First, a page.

July 26, 2019

Emmaus Walk / Debra Tomaselli

Simple suggestion leads to discovering the power of prayer

Debra TomaselliDad and I stepped into my house, took a deep breath, and paused. We’d just returned from a trip to the ICU at a local hospital where my brother, at age 33, was clinging to life, battling kidney failure.

Saddened, I glanced at Dad. How could he suffer the loss of a beloved son? How could I endure the loss of an adored brother? We loved Jim. My feet were slipping on the shifting sands of time.

Nobody realized we were home yet. Standing in the foyer, I heard my husband playing Uno with the kids and the sounds of their laughter coming from the family room. I heard the timer on the stove start beeping. I heard the baby start to cry.

I took a deep breath.

Dad, too, paused. Our eyes met. Just pondering Jim’s condition made me tremble with fear. My stomach was in knots. I felt overwhelmed. I was scared … very scared.

Dad looked at me. “Let’s pray,” he suggested.

How? I’d never prayed for anything like this before. Perhaps I had never really prayed. Sure, I had whispered a few desperate pleas enlisting God to try to talk my parents into buying a horse for me, or getting an “A” on a math exam, or to help me arrive to work on time.

But I’d never felt as hopeless as this.

In the past, although I prayed wholeheartedly for a particular outcome, I knew life would go on even if I didn’t get the horse, the “A”, or, say, if I arrived late.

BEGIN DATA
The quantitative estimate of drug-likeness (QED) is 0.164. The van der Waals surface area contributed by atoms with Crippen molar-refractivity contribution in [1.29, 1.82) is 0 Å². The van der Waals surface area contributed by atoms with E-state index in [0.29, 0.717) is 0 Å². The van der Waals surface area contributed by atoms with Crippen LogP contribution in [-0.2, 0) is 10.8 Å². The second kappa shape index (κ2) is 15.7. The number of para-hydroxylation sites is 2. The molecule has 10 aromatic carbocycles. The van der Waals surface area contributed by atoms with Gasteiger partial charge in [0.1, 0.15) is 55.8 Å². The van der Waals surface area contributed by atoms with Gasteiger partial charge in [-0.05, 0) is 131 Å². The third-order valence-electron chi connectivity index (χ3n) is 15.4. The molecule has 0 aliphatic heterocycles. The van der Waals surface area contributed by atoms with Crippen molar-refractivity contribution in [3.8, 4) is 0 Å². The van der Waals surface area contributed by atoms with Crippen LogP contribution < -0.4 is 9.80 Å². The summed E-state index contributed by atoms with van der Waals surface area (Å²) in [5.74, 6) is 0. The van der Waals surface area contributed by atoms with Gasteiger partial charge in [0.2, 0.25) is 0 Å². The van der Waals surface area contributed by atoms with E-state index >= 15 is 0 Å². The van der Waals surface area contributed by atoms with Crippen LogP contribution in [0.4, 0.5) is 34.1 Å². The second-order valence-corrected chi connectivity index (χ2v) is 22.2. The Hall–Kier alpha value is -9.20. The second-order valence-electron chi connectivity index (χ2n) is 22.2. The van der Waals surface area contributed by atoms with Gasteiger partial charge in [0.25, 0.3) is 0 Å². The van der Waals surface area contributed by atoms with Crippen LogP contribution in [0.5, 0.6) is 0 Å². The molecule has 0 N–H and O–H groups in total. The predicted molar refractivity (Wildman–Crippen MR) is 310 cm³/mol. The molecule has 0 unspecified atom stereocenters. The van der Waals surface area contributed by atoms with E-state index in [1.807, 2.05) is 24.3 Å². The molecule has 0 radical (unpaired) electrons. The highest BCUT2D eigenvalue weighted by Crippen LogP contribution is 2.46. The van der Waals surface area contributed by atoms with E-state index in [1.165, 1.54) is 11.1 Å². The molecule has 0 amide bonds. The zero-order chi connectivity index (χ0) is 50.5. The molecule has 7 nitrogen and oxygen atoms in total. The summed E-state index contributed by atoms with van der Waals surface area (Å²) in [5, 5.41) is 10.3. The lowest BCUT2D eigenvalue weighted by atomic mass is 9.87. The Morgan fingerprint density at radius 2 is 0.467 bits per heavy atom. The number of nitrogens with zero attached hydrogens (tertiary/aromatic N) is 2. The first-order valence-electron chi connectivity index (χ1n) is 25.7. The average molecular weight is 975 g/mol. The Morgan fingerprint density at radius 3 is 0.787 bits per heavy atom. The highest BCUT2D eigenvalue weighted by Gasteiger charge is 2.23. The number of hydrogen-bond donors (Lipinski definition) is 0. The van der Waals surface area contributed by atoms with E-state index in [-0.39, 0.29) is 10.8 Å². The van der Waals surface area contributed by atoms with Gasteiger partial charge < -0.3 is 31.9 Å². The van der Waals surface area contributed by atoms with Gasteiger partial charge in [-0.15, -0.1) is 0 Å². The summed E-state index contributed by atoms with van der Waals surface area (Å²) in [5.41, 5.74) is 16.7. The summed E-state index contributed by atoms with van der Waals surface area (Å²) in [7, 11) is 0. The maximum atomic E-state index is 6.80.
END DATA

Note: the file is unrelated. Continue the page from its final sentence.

But I wasn’t so sure I could live without my brother. Pray? I did not know what to say, indeed, I wasn’t sure I could trust in God.

My father spoke first. “I’m not so good at making up my own prayers, like some people can do,” he said. “How about we just say three Hail Mary’s together?”

He reached for my hand.

“Hail Mary, full of grace, the Lord is with thee,” we began. Together, we prayed.

Surprisingly, with each succeeding prayer my anxiety lessened. By the third recitation, an all-encompassing peace settled over me.

Dad and I headed to the family room, where we joined my husband and children. Joe handed me the baby and I cradled her with love. The kids, Lynn, 7, and Jenna, 3, raced to tell me the fun they had while I was gone. They grabbed the Uno cards.

“Want to play?” they asked.

“Sure,” I said. I took a seat beside them while Joe finished cooking dinner.

That night, I was filled with appreciation for my family.

And somehow, in spite of Jim’s declining condition, I felt strangely calm from that day forward.

All because of three ordinary prayers, delivered by the two of us.

Prayers, broken and shared.

(Debra Tomaselli writes from Altamonte Springs, Florida. She can be reached at dtomaselli@cfl.rr.com.)

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